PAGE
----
Video gaming clearly is the main topic in town. The lawn signs. The letters to the editor. The online comments. And, on Monday night, the packed house at a village council meeting where the topic was not even on the agenda.

Through an extended public comment, though, proponents and opponents had the chance to make their arguments in what was surely a preview of the continuing debate and the, once again, promised public forum still to be scheduled by the village government.

We get the arguments on both sides. We’ve made the arguments in opposition. We understand the concerns of a cash-strapped village government that sees foregone revenue. So at some point, and only Mayor Anthony Calderone knows when, the village council will need to make a choice. 

Except for potentially finding a way to ban the pathetic little gaming parlors that go by names like Dotty’s and Vinny’s, which litter strip mall storefronts in neighboring towns like Berwyn, the choice of elected officials will be pretty much up or down. As in gaming itself, there will be a winner and a loser.

We’d suggest a step back though. The sad fact is that Forest Park is going to make this important choice — though not as life changing as some opponents believe — from a position of weakness. Never good.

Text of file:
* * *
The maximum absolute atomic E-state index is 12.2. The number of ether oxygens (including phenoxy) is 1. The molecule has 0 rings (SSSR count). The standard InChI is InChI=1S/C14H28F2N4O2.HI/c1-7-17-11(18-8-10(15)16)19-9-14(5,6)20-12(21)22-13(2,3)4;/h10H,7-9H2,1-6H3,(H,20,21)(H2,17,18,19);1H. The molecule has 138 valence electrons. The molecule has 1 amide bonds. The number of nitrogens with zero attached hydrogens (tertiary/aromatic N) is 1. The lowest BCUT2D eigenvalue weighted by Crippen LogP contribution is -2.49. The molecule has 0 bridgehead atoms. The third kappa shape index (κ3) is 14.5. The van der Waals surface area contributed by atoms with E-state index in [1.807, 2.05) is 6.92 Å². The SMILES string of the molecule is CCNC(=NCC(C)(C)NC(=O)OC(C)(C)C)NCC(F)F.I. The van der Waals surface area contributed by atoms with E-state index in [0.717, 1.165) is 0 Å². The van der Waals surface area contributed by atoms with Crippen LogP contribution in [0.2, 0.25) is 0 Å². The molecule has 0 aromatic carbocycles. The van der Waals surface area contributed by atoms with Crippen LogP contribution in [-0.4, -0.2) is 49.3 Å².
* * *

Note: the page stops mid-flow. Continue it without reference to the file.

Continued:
The bar and restaurant owners, at least those speaking publicly, are all eyeballing Brookfield and Berwyn with their video slots as some sort of bar-owning utopia. Surely not the case. None are making comparisons with Oak Park where suddenly the bar and restaurant scene is brimming with new businesses and full houses of the non-gambling variety. And no one in Oak Park has ever even considered video gaming as a way to improve the business climate.

Retail owners are suffering the lingering impact of the recession, the thinning of their ranks, the ever more obvious empty storefronts and the humbling effects of the Internet on shopping.

Village officials see looming pension obligations, expensive and ignored infrastructure, and a ready source of some cash, short-term though it is likely to be.

So who is looking at the big picture? Where is the economic and marketing plan for Forest Park? Not a plan put together by a well-meaning committee of locals but a plan with expertise, energy and dollars behind it.

Let’s contrast the potential revenue of video gaming with the impact of putting a car dealership back at Roosevelt and Desplaines, with filling the long-empty Kmart store, with a renewed branding campaign for Madison Street. Of course these are hard things. We get that. But can Forest Park no longer do hard things?

Where’s the leadership? The energy? The ideas? 

Yes, video gaming has to be dealt with. But so do the wider issues.